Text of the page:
One to Watch: Adam Watts
- Staff CCM Magazine
- 2005 4 Apr
As a singer, songwriter and producer, Adam Watts is as eclectic as the music he creates. With production credits such as Jeremy Camp’s "Stay" and "Carried Me: The Worship Project," Watts has returned to his musical origins as an artist.
After signing with BEC Records in 2004, Watts was given full artistic reign over his debut album, "The Noise Inside," which hit stores in November 2004. His combo of musical finesse and honest lyrical takes on life and the believer’s condition brings a refreshing authenticity to Christian music.
CCM: How would you describe your musical style?
Adam: My stuff is a bit eclectic. I think “style” in music is like clothes on a person. The person is the song; the clothing is the style. If I’m writing a song, I want there to be flesh, bone, a heart and a soul residing in there. How the song is dressed up or produced and arranged is usually what defines its style. When I get inspired, the idea comes up with its own wardrobe.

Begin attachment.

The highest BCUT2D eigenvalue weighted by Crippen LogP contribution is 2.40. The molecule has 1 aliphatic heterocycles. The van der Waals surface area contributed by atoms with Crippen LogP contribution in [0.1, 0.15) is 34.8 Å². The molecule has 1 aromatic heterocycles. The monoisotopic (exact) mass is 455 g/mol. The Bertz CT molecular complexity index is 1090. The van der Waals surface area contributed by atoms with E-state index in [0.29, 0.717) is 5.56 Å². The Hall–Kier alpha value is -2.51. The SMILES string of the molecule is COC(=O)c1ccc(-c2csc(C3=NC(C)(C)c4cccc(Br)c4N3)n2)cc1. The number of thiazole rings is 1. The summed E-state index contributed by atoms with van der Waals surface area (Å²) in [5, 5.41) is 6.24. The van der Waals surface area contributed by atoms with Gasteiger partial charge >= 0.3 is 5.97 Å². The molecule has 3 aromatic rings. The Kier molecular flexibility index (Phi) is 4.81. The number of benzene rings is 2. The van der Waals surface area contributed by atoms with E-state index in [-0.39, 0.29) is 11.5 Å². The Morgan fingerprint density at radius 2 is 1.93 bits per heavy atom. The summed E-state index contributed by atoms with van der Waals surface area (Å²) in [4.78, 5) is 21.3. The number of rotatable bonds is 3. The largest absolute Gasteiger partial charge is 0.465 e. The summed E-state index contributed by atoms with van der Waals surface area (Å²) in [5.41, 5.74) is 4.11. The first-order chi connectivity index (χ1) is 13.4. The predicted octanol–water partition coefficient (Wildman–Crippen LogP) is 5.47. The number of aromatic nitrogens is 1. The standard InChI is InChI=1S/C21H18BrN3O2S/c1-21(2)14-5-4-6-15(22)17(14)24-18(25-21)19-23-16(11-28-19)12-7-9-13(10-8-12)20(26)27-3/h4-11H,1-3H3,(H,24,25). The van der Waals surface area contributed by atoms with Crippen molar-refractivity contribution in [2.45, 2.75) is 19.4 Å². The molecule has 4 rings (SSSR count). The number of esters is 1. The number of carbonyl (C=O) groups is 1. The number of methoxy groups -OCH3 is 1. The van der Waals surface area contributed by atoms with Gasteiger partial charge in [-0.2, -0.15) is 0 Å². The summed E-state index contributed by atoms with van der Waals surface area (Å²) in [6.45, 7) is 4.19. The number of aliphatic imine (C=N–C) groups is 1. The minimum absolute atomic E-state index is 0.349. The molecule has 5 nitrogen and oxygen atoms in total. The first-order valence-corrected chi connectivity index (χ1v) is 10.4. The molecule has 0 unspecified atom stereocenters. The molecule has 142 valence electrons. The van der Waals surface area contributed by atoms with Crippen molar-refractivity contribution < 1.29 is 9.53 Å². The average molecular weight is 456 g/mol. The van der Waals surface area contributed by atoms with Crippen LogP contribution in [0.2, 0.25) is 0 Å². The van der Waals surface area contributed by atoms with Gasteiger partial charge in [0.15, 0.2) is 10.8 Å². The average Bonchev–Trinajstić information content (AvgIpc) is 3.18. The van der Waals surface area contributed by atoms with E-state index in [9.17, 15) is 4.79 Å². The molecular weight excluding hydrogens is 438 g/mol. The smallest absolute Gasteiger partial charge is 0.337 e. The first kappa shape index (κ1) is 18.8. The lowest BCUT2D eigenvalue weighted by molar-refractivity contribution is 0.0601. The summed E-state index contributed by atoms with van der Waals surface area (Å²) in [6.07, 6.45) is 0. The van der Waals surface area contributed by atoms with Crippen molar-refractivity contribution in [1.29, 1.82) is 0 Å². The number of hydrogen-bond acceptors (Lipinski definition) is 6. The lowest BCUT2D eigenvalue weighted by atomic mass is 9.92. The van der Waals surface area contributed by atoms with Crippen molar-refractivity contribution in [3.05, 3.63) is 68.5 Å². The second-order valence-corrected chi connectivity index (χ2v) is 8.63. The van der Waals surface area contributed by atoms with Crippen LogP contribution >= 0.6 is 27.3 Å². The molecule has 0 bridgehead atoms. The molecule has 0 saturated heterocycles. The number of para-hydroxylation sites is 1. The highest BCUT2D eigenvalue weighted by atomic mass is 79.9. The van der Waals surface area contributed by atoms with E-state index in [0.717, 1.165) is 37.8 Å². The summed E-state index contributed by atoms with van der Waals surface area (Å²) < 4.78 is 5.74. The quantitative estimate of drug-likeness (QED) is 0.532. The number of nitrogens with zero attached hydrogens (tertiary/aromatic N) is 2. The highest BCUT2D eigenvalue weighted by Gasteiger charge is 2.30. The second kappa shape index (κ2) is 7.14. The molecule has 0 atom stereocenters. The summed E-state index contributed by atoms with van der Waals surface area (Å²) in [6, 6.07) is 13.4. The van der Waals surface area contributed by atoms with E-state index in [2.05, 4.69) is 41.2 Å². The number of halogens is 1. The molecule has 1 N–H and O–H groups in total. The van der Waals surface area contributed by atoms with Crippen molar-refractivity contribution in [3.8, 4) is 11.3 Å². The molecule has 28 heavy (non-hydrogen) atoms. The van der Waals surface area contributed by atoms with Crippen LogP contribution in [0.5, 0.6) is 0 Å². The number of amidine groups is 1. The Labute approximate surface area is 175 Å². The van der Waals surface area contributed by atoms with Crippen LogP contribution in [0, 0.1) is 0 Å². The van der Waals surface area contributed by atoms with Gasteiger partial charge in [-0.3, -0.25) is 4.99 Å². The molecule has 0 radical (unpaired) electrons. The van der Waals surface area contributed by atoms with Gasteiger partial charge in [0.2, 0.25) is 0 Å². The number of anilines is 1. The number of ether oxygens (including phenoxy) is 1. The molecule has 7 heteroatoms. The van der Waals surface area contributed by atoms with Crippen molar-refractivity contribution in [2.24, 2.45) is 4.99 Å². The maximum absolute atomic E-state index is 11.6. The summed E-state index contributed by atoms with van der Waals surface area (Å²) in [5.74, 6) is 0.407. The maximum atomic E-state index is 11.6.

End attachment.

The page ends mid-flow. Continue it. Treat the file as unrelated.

CCM: Is there a particular theme that emerges on your album?
Adam: My album is like a musical journey. The theme is honesty, though there is more than one message. Each song is kind of like its own world to me. They are about how I personally react to feeling like a loser, being in love, appreciating and loving the Lord, being confused, etc. I think most of us go through the same basic stuff in life. What makes it personal is how we deal with life as it goes by us. Do we react thoughtlessly? Do we seek God? Hopefully people will forget about me, and the music will become something personal for them.
CCM: Where do you draw inspiration?
Adam: My inspiration comes from that place inside where emotions meet thoughts. There’s a spark there that sets me on fire to write music. The best stuff comes when I suddenly feel this sort of “pregnant feeling.“ It’s like being nervous and excited and emotionally charged up. I can tell there’s a song inside. Then it’s about letting it come out. Creativity is such a gift from God.
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